Monday, September 03, 2007
Enforcement cabal sets sights on public schools to stage their next war on drugs
The "drug war" in Hawaii, as elsewhere, depends on keeping the populace in a state of fear. In order to do their work, drug warriors have to convince us (and the Legislature) that Hawaii is in the grips of a crime wave, or a drug epidemic, or that our children are about to be turned into addicts who stash illicit drugs or alcohol in their school lockers or in their backpacks.
City Prosecutor Peter Carlisle's letter to the editor in the August 28 Honolulu Advertiser pushes drug sniffing dogs as the answer to an imagined schoolhouse addiction problem. Perhaps it's time to revisit the issue of drug testing, student surveillance, and the prosecutor's own role in creating a self-serving paranoia that furthers his enforcement goals.
Carlisle and Hawaii's "enforcement cabal" (loosely US Attorney Ed Kubo, Peter Carlisle, Lt. Governor Duke Aiona and others in the Lingle administration) must have been disappointed in the August 16 Advertiser article contrasting a national survey with Hawaii results. A 2003 study of 30,000 Hawaii students conducted by our own Department of Health and cited in the sidebar Hawai'i Students 'Just Say No' found drug use at historically low levels in Hawaii's schools. The story said it was "the lowest ever," and "monthly prevalence rates for illicit drug use were lower in Hawai'i than nationwide." But that doesn't make for a successful drug war, so Carlisle conveniently ignored it in his letter and tried to smear Hawaii's schools with the less encouraging national statistics.
Usage of every kind of drug continues on a steady downward trend in our schools, so there's little reason to subject students to intrusive dog searches. Education and prevention seem to work effectively here. Citizens spoke out at the cabal's 2004 drug summit and denied them support for excessive enforcement. We clearly prefer education, prevention and treatment. And why not, they have worked for Hawaii, in both the schools and in the community.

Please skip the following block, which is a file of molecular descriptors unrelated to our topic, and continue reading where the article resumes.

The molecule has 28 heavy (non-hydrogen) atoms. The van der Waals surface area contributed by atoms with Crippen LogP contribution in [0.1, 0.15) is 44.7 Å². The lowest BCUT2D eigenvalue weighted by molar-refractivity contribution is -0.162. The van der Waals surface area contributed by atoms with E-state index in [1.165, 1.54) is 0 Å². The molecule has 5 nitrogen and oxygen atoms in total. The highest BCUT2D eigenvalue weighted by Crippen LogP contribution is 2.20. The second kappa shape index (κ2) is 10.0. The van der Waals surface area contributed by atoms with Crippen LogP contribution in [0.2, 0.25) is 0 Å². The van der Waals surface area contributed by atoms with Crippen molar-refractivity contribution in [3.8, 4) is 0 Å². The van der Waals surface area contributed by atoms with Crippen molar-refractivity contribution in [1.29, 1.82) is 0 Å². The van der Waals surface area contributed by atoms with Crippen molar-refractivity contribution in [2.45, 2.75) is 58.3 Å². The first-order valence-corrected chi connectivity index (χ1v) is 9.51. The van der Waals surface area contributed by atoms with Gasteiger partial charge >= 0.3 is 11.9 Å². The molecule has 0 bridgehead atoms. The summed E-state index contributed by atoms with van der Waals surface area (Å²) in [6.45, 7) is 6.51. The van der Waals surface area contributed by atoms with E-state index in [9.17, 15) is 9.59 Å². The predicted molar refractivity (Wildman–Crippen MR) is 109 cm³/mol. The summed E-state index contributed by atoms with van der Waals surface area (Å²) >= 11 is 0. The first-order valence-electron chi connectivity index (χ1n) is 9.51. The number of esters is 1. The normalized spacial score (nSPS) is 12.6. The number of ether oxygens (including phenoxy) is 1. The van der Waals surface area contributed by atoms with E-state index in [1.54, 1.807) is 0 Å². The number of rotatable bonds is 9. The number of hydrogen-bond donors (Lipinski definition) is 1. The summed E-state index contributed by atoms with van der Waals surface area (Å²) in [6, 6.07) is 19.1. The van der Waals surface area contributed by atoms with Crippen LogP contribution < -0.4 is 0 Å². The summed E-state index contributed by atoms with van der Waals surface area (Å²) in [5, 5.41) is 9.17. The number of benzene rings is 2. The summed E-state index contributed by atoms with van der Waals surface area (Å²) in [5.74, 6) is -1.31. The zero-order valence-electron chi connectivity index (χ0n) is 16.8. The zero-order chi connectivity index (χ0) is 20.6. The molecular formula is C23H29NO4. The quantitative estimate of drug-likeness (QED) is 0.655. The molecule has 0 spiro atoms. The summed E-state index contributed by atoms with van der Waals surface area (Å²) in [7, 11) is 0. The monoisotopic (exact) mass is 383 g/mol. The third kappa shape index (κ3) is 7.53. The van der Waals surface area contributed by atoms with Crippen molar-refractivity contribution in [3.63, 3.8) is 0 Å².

Two years ago Carlisle was willing to risk sacrificing the reputation of Mid-Pacific Institute, the school his son attended, by pushing school administrators, over the protests of a parent group, to institute random "voluntary" drug testing of students. With the just-released 2003 Department of Health study of public (and some private) schools showing low and declining rates of drug use, Carlisle put the hammer down on Mid-Pac to drug test its students.
The risk? Why should this particular private school need to institute random drug testing? Were there incidents we weren't told about? If so, might parents decide to send their children to another school which didn't admit to needing drug testing?
The school may well have been pressured by Carlisle for self-serving reasons. It was easy to speculate that the real target would later be the public schools. Mid-Pac was only a dry run, a willing test case so to speak. Or else, of course, they really did have a drug problem (in which case, as the parents pointed out, there were evidence-based programs available to them that produce real benefit).
Not only is random testing of questionable value, but it doesn't equip students to make their own decisions about the dangers of drug abuse in the future. It's also hard to show that the program is working. Is it successful if a handful of students are caught? Is it successful if none are caught? In other words, the program was put in place without the possibility of measuring its success rate. That's one way to recognize when an action is not driven by science but by politics.
The dogs are unnecessary except to promote a state of constant fear. Whenever the dog and its handler appear on the scene, everyone is supposed to remember that we're engaged in a war against drugs in our schools.
In fact, there's no need to spy on student lockers. There's no need to look for drugs in every knapsack.
Board of Education members who would defy provisions of our federal and state constitutions guaranteeing rights of privacy even to students will gain little because the schools are not, in fact, hotbeds of drug dealing and addiction. Studies show exactly the opposite. Instead, the BOE will be playing into the hands of the enforcement cabal.
Prosecutors and the dog-sniffing service have a clear interest in hyping a threat, but there's no evidence that there is one.
Larry, introducing a "Stalinist" atmosphere of fear in the school system is not good. What a crock of horesh*t! Before implementing the program in the schools, I would like to modestly propose that Carlisle and Kubo apply the program to the folks on the fifth floor of the State Capitol (complete with body cavity searches, breath tests, and drug-sniffing dogs). With some of the bullsh*t that's been happening lately, I kind of wonder what those fifth floor folks have been smoking!
Thanks for your comment.
I'm sure they thought about it. I had a little fun with the subject back in April when the Legislature, or at least one committee chair, was thinking of just that:
OK, legislators, time to learn to pee in a cup
Your questions answered on drug testing elected officials in Hawaii
Post a Comment
Requiring those Captcha codes at least temporarily, in the hopes that it quells the flood of comment spam I've been receiving.